LAU v. NICHOLS No. 72-6520.
414 U.S. 563 (1974)
LAU ET AL. v. NICHOLS ET AL.
Supreme Court of United States.
Decided January 21, 1974.
Edward H. Steinman argued the cause for petitioners. With him on the briefs were Kenneth Hecht and David C. Moon.
Thomas M. O'Connor argued the cause for respondents. With him on the brief were George E. Krueger and Burk E. Delventhal.
Assistant Attorney General Pottinger argued the cause for the United States as amicus curiae urging reversal. With him on the brief were Solicitor General Bork, Deputy Solicitor General Wallace, Mark L. Evans, and Brian K. Landsberg. *
The San Francisco, California, school system was integrated in 1971 as a result of a federal court decree, 339 F.Supp. 1315. See Lee v. Johnson, 404 U.S. 1215. The District Court found that there are 2,856 students of Chinese ancestry in the school system who do not speak English. Of those who have that language deficiency, about 1,000 are given supplemental courses in the English language.
This class suit brought by non-English-speaking Chinese students against officials responsible for the operation of the San Francisco Unified School District seeks relief against the unequal educational opportunities, which are alleged to violate, inter alia, the Fourteenth Amendment. No specific remedy is urged upon us.
The District Court denied relief. The Court of Appeals affirmed, holding that there was no violation of the Equal Protection Clause of the Fourteenth Amendment or of § 601 of the Civil Rights Act of 1964, 78 Stat. 252, 42 U. S. C. § 2000d, which excludes from participation in federal financial assistance, recipients of aid which discriminate against racial groups, 483 F.2d 791. One judge dissented. A hearing en banc was denied, two judges dissenting. Id., at 805.
We granted the petition for certiorari because of the public importance of the question presented, 412 U.S. 938.
The Court of Appeals reasoned that "[e]very student brings to the starting line of his educational career different advantages and disadvantages caused in part by social, economic and cultural background, created and continued completely apart from any contribution by the school system," 483 F. 2d, at 797. Yet in our view the case may not be so easily decided. This is a public school system of California and § 71 of the California Education Code states that "English shall be the basic language of instruction in all schools." That section permits a school district to determine "when and under what circumstances instruction may be given bilingually." That section also states as "the policy of the state" to insure "the mastery of English by all pupils in the schools." And bilingual instruction is authorized "to the extent that it does not interfere with the systematic, sequential, and regular instruction of all pupils in the English language."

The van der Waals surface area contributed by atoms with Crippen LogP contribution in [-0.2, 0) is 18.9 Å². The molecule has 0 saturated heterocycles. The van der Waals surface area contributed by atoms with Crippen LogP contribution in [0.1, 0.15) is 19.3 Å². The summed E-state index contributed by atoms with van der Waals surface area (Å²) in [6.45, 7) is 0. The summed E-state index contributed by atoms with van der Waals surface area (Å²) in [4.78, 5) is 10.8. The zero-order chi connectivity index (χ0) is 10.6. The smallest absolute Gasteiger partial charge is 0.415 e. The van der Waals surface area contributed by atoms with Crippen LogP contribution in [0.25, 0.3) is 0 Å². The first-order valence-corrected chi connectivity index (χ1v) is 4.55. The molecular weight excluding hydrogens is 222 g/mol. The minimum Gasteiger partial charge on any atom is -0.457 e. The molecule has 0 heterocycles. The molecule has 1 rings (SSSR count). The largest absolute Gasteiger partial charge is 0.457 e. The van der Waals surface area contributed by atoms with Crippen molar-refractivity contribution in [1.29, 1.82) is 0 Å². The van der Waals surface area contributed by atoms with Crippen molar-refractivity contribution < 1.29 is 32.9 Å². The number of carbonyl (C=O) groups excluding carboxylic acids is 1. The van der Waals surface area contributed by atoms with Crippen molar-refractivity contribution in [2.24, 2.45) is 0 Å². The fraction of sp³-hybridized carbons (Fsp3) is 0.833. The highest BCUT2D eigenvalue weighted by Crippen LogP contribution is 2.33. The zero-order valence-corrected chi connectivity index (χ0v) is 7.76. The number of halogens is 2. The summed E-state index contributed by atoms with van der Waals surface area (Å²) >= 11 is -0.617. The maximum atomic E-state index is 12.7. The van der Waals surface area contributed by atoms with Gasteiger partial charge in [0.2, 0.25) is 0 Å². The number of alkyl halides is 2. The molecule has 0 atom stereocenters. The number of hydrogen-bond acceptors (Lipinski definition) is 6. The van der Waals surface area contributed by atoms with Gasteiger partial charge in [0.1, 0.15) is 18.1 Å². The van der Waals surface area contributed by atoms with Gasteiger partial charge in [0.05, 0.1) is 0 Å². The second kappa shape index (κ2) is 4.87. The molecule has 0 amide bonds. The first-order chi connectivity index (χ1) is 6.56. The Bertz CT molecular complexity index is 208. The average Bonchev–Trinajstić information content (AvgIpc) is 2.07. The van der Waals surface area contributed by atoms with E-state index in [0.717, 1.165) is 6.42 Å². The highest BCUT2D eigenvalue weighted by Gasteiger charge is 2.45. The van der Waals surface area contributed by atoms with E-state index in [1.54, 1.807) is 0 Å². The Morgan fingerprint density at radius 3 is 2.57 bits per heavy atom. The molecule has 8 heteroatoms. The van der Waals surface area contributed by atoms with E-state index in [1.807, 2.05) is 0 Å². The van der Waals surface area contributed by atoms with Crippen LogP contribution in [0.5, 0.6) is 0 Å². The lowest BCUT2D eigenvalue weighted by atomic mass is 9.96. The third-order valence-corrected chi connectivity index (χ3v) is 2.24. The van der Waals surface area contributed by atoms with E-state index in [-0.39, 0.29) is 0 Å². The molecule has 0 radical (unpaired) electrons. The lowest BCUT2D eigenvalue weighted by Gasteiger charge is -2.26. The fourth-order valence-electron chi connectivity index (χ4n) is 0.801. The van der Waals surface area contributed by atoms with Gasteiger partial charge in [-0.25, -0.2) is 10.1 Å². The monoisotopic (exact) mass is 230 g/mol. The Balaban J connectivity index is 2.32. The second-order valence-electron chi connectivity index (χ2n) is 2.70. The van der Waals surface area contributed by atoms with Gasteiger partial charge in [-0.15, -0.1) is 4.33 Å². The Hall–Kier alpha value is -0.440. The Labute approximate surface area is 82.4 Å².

Under these state-imposed standards there is no equality of treatment merely by providing students with the same facilities, textbooks, teachers, and curriculum; for students who do not understand English are effectively foreclosed from any meaningful education.
Basic English skills are at the very core of what these public schools teach. Imposition of a requirement that, before a child can effectively participate in the educational program, he must already have acquired those basic skills is to make a mockery of public education. We know that those who do not understand English are certain to find their classroom experiences wholly incomprehensible and in no way meaningful.
We do not reach the Equal Protection Clause argument which has been advanced but rely solely on § 601 of the Civil Rights Act of 1964, 42 U. S. C. § 2000d, to reverse the Court of Appeals.
That section bans discrimination based "on the ground of race, color, or national origin," in "any program or activity receiving Federal financial assistance." The school district involved in this litigation receives large amounts of federal financial assistance. The Department of Health, Education, and Welfare (HEW), which has authority to promulgate regulations prohibiting discrimination in federally assisted school systems, 42 U. S. C. § 2000d-1, in 1968 issued one guideline that "[s]chool systems are responsible for assuring that students of a particular race, color, or national origin are not denied the